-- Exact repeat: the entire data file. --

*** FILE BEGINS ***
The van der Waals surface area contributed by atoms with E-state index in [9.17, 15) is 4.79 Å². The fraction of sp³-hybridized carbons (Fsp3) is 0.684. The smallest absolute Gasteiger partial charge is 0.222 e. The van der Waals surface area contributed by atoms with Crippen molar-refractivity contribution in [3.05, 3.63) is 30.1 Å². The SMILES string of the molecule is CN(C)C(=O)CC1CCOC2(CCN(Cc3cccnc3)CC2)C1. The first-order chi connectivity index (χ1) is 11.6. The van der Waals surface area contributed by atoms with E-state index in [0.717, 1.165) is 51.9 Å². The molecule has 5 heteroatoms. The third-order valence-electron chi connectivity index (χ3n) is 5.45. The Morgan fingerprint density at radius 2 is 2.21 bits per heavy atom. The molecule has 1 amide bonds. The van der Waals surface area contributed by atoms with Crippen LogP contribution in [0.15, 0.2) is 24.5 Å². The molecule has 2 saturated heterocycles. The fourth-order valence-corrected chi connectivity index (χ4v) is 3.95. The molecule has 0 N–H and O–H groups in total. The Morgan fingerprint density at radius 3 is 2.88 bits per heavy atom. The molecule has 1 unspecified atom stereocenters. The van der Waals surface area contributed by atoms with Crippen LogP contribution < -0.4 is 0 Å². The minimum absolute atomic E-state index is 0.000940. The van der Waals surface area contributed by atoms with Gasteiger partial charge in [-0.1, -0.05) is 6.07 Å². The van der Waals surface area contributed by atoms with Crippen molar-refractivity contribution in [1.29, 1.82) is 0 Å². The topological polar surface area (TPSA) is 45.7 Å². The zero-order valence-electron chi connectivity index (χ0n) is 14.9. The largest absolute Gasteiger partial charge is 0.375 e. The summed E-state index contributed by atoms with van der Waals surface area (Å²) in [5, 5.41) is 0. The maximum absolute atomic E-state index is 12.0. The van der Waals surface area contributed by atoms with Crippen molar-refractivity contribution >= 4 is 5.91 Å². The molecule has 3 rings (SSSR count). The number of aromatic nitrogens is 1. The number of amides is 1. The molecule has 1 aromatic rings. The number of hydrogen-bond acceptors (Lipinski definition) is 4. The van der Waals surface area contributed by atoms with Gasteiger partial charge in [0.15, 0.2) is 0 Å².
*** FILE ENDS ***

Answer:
The van der Waals surface area contributed by atoms with E-state index in [9.17, 15) is 4.79 Å². The fraction of sp³-hybridized carbons (Fsp3) is 0.684. The smallest absolute Gasteiger partial charge is 0.222 e. The van der Waals surface area contributed by atoms with Crippen molar-refractivity contribution in [3.05, 3.63) is 30.1 Å². The SMILES string of the molecule is CN(C)C(=O)CC1CCOC2(CCN(Cc3cccnc3)CC2)C1. The first-order chi connectivity index (χ1) is 11.6. The van der Waals surface area contributed by atoms with E-state index in [0.717, 1.165) is 51.9 Å². The molecule has 5 heteroatoms. The third-order valence-electron chi connectivity index (χ3n) is 5.45. The Morgan fingerprint density at radius 2 is 2.21 bits per heavy atom. The molecule has 1 amide bonds. The van der Waals surface area contributed by atoms with Crippen LogP contribution in [0.15, 0.2) is 24.5 Å². The molecule has 2 saturated heterocycles. The fourth-order valence-corrected chi connectivity index (χ4v) is 3.95. The molecule has 0 N–H and O–H groups in total. The Morgan fingerprint density at radius 3 is 2.88 bits per heavy atom. The molecule has 1 unspecified atom stereocenters. The van der Waals surface area contributed by atoms with Crippen LogP contribution < -0.4 is 0 Å². The minimum absolute atomic E-state index is 0.000940. The van der Waals surface area contributed by atoms with Gasteiger partial charge in [-0.1, -0.05) is 6.07 Å². The van der Waals surface area contributed by atoms with Crippen molar-refractivity contribution in [1.29, 1.82) is 0 Å². The topological polar surface area (TPSA) is 45.7 Å². The zero-order valence-electron chi connectivity index (χ0n) is 14.9. The largest absolute Gasteiger partial charge is 0.375 e. The summed E-state index contributed by atoms with van der Waals surface area (Å²) in [5, 5.41) is 0. The maximum absolute atomic E-state index is 12.0. The van der Waals surface area contributed by atoms with Crippen molar-refractivity contribution >= 4 is 5.91 Å². The molecule has 3 rings (SSSR count). The number of aromatic nitrogens is 1. The number of amides is 1. The molecule has 1 aromatic rings. The number of hydrogen-bond acceptors (Lipinski definition) is 4. The van der Waals surface area contributed by atoms with Gasteiger partial charge in [0.15, 0.2) is 0 Å².